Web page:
Other Ways to Win: Creating Alternatives for High School Graduates

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Corwin Press, Feb 16, 2006 - Education - 245 pages
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Help teens in the academic middle succeed by creating and valuing other ways to win!

Research suggests that more than half of high school student graduates are not academically prepared for college, yet they do not have significant learning disabilities preventing them from succeeding in a traditional classroom setting. This timeless bestseller, now in its third edition and updated with new data, recommendations, and observations explores the choices available to these students beyond traditional four-year colleges.

Illustrating options that are more accessible and carry a much higher probability of student success, this resource:

Dispels the "One Way to Win" myth

Presents "Other Ways to Win" not requiring a four-year college degree

Provides benefits for students with alternate forms of post-high school education

All teens deserve to succeed regardless of the post-secondary educational path they take. Other Ways to Win can help to make it happen.

 

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About the author (2006)

Kenneth C. Gray is a professor in the Workforce Education and Development Program at Pennsylvania State University. Prior to joining the faculty at Penn State, he was superintendent of the Vocational Technical High School System in Connecticut and has been a high school English teacher, guidance counselor, and administrator. He has published widely and is frequently quoted in the national press. He is coauthor with Edwin Herr of Workforce Education: The Basic. His latest book, Getting Real: Helping Teens Find Their Future, addresses the importance of helping teenagers develop career direction as a prerequisite to postsecondary success. He holds a BA in economics from Colby College, an MA in counseling psychology from Syracuse University, and a doctorate in technical education from Virginia Tech.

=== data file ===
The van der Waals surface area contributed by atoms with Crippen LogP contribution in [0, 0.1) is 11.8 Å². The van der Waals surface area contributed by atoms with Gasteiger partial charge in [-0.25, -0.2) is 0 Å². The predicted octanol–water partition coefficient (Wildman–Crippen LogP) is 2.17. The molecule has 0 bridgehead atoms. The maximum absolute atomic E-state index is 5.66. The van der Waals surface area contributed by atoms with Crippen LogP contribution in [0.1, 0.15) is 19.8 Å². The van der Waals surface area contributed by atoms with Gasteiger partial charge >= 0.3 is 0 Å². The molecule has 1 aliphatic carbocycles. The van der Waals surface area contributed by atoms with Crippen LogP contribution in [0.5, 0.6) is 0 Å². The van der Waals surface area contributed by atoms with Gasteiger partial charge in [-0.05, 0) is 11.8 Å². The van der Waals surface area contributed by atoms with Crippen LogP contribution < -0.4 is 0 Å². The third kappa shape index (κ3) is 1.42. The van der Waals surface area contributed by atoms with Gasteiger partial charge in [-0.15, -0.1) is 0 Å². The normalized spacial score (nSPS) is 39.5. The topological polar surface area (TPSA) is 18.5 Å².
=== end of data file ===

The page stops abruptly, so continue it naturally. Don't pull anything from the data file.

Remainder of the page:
Edwin L. Herr is Distinguished Emeritus Professor of Education (Counselor Education and Counseling Psychology) and Emeritus Associate Dean, College of Education, Pennsylvania State University. He received his BS degree in Business Education from Shippensburg State Teachers College (Now Shippensburg University), and an MA and EdD in Counseling and Student Personnel Administration from Teachers College, Columbia University, where he was an Alumni Fellow. A former business teacher, school counselor, and director of guidance, he previously served as Assistant and Associate Professor of Counselor Education at the State University of New York at Buffalo (1963-1966) and as the First Director of the Bureau of Guidance Services and the Bureau of Pupil Personnel Services, Pennsylvania Department of Education (1966-1968). The author or coauthor of more than 300 articles and 32books and monographs, he is Past President of the American Counseling Association, Past President of the National Vocational Guidance Association, and Past President of the Association for Counselor Education and Supervision. He has been elected a Fellow of the American Psychological Association, the American Psychological Society, the American Association for Applied and Preventive Psychology, and the National Career Development Association. Among his many awards, he has received the Eminent Career Award of the National Career Development Association, the extended research award from the American Counseling Association, and the Counseling Innovation and Vision Award of the Association for Counselor Education and Supervision.

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